I’m still a bit surprised that WhatsApp won the messaging battle. It wasn’t my pick back then but its simplicity won it favour with the masses and it’s now the default messaging app.
In Zimbabwe it is not only the default messaging app, it’s also pretty much the internet. For many people it is where they get their news, entertainment, socialising and everything else one gets on the net. That’s why any changes/upgrades to the app mean so much here.
When we talk about WhatsApp getting new features that could be useful to Zimbos, some find it hard not to mention that Telegram or some other app had them ages before WhatsApp. That may be but it doesn’t move the needle one way or the other, there isn’t going to be a WhatsApp exodus any time soon.
This feature rolled out a couple of months ago but we didn’t talk about it. You now have the option to message yourself. When you choose to start a new chat you will find the option to message yourself, it’s as simple as that. Narcissist much? It’s not as weird as it sounds.
I have been using this feature more than I would like to admit. Before this feature I still messaged myself but across my two WhatsApp accounts. Why? You ask.
When I find an interesting quote or anything else mildly interesting, I message myself. I do this for stuff like a song lyric that amused me. That’s not good enough to go to my Google Keep but is good enough for a second look . So, in that sense, WhatsApp is my secondary ‘notes app.’
I am privileged to have internet access beyond WhatsApp and so I know my Google Keep notes are synced across my devices. More importantly, they are stored in the cloud for me. Now, using this ‘message yourself’ feature one can get their ‘notes’ stored in the cloud and available on multiple devices all from WhatsApp.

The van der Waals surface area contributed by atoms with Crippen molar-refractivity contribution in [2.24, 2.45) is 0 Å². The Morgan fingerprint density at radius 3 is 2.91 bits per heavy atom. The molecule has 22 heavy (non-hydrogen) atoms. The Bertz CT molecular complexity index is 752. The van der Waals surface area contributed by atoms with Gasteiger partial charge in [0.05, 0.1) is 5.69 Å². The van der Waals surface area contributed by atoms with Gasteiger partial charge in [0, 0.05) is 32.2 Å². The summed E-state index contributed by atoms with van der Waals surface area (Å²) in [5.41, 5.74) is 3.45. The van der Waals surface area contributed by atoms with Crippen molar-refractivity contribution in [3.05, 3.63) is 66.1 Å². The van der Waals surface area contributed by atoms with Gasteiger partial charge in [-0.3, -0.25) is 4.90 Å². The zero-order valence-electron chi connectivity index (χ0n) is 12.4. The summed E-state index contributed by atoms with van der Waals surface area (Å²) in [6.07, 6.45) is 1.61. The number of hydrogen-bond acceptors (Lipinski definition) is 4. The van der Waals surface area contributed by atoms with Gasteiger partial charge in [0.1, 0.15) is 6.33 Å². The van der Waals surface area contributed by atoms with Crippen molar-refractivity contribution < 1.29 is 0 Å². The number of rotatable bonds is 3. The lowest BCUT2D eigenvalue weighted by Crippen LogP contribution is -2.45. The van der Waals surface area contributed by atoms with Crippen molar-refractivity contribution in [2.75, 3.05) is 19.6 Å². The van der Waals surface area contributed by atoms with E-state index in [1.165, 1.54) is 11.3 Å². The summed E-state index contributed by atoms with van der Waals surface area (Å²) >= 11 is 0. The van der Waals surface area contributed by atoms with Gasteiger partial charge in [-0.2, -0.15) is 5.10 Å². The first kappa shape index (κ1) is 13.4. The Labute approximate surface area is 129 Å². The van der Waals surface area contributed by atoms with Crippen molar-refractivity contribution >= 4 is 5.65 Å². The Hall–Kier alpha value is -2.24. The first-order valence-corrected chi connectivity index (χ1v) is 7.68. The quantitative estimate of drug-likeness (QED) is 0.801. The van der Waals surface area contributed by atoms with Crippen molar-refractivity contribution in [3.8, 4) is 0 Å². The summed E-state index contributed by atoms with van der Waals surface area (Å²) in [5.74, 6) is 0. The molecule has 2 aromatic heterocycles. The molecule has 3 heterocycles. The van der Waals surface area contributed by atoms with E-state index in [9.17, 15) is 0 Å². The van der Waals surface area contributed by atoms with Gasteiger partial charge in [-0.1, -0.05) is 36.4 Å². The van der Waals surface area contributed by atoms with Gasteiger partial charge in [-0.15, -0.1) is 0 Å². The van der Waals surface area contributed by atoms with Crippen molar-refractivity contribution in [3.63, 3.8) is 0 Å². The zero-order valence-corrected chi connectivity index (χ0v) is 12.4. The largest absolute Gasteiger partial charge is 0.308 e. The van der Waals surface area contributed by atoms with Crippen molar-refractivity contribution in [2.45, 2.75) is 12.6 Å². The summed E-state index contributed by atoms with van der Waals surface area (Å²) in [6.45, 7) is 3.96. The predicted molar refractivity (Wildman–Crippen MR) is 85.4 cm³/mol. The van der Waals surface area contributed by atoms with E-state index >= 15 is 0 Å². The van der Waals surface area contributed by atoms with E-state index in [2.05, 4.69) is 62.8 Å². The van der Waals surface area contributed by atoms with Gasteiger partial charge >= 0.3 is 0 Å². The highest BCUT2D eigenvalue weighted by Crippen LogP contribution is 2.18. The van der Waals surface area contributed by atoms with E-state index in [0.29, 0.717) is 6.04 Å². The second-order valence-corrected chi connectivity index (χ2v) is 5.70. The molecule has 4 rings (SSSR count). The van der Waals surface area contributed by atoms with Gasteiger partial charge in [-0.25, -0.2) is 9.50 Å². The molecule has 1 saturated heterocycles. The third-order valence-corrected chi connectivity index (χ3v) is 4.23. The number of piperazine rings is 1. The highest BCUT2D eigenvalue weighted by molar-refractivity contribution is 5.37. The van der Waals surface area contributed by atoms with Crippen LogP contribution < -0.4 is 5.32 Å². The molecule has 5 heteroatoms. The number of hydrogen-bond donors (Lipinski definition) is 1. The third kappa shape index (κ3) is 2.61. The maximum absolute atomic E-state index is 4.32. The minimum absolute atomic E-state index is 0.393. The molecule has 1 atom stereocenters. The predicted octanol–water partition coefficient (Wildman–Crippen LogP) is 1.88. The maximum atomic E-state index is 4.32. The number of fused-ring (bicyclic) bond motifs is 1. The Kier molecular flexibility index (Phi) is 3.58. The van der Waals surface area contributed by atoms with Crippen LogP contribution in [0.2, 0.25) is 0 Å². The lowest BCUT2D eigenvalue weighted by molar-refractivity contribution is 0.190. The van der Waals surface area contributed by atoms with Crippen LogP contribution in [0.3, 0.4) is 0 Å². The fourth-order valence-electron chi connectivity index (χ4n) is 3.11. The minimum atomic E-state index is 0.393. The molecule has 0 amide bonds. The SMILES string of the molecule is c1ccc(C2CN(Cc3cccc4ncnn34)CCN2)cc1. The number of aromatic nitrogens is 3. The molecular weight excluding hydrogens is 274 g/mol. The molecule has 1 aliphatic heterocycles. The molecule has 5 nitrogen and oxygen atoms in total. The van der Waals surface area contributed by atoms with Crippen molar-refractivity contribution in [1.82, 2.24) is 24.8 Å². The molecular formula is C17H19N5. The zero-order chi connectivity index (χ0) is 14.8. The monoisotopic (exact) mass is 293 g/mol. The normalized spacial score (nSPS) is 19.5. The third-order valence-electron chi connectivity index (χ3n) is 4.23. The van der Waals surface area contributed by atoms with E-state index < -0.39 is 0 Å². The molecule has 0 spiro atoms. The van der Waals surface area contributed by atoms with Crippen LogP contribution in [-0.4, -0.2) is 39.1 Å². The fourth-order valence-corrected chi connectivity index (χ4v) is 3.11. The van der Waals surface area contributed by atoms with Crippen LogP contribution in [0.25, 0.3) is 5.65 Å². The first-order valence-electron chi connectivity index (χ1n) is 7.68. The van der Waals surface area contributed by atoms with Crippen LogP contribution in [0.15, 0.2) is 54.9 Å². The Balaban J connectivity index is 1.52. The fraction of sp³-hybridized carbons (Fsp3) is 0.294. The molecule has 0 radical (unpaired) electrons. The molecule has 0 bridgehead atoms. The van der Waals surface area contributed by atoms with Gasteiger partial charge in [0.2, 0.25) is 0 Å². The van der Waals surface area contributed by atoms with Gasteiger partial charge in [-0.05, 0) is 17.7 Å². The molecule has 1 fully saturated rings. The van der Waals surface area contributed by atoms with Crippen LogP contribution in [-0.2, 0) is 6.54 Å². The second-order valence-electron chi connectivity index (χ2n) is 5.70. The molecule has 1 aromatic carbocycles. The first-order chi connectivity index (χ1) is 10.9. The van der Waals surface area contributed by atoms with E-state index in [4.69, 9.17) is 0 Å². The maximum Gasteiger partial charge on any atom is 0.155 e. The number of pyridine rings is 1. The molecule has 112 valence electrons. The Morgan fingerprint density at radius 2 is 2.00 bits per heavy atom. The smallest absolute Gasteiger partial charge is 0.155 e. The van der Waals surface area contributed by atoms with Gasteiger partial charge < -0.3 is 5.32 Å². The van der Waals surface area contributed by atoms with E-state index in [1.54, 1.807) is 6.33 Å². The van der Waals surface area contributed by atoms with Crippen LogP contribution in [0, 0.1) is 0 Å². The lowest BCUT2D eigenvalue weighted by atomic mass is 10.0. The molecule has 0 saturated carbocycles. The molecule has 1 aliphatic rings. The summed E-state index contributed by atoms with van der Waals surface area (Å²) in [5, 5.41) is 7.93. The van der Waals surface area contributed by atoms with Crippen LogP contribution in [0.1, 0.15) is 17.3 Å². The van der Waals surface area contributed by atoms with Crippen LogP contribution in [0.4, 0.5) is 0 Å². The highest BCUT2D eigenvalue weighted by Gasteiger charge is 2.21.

I know I am not the only one who has received messages in the form of ‘ignore this, I’m only saving it to WhatsApp’ from my mother. Now she doesn’t have to do this. That’s especially useful for more sensitive notes she would not want to share with me.
Send uncompressed pictures
Most times I am grateful that WhatsApp vigorously compresses photos sent via the app. That’s because the combination of cameras in our pockets and a ready way to share them has led to all sorts of unnecessary photos hitting unsuspecting inboxes.
That may be but there are times when you want to send high quality, uncompressed pictures. It’s not kind on our WhatsApp bundles but when it’s a photo you want printed out, you have to send that 4.5MB photo.
WhatsApp is working on allowing us to do just that. The feature is being tested in the Android beta app. You will get the option to send photos in their original quality.
No longer will you have to create a PDF of your photo to be able to send it in its original quality. That is the current workaround but I’ve seen it fail to work on some ‘Dubai Samsungs’. So, it should be a godsend for all.
I don’t think we will get the option to send videos in their original quality though. Compressing photos and videos does not just help us make it 7 days with a 65MB bundle, it also helps WhatsApp save on server costs.
It’s not that big of a deal for most. Very few of us ever have occasion to send high resolution videos via WhatsApp.
WhatsApp the superapp?
I think there’s still more that can be added to WhatsApp to make it truly useful as a kind of browser for Zimbos. It’s going to have to be a super app like WeChat in China. The payments features live in India and Brazil would be huge in Zimbabwe.
Granted the move to USD cash has reduced the utility of electronic payments but as we interact with businesses more and more via WhatsApp, being able to pay right from within the app would be massive.
What other features do you think WhatsApp needs to get to be truly useful in Zimbabwe?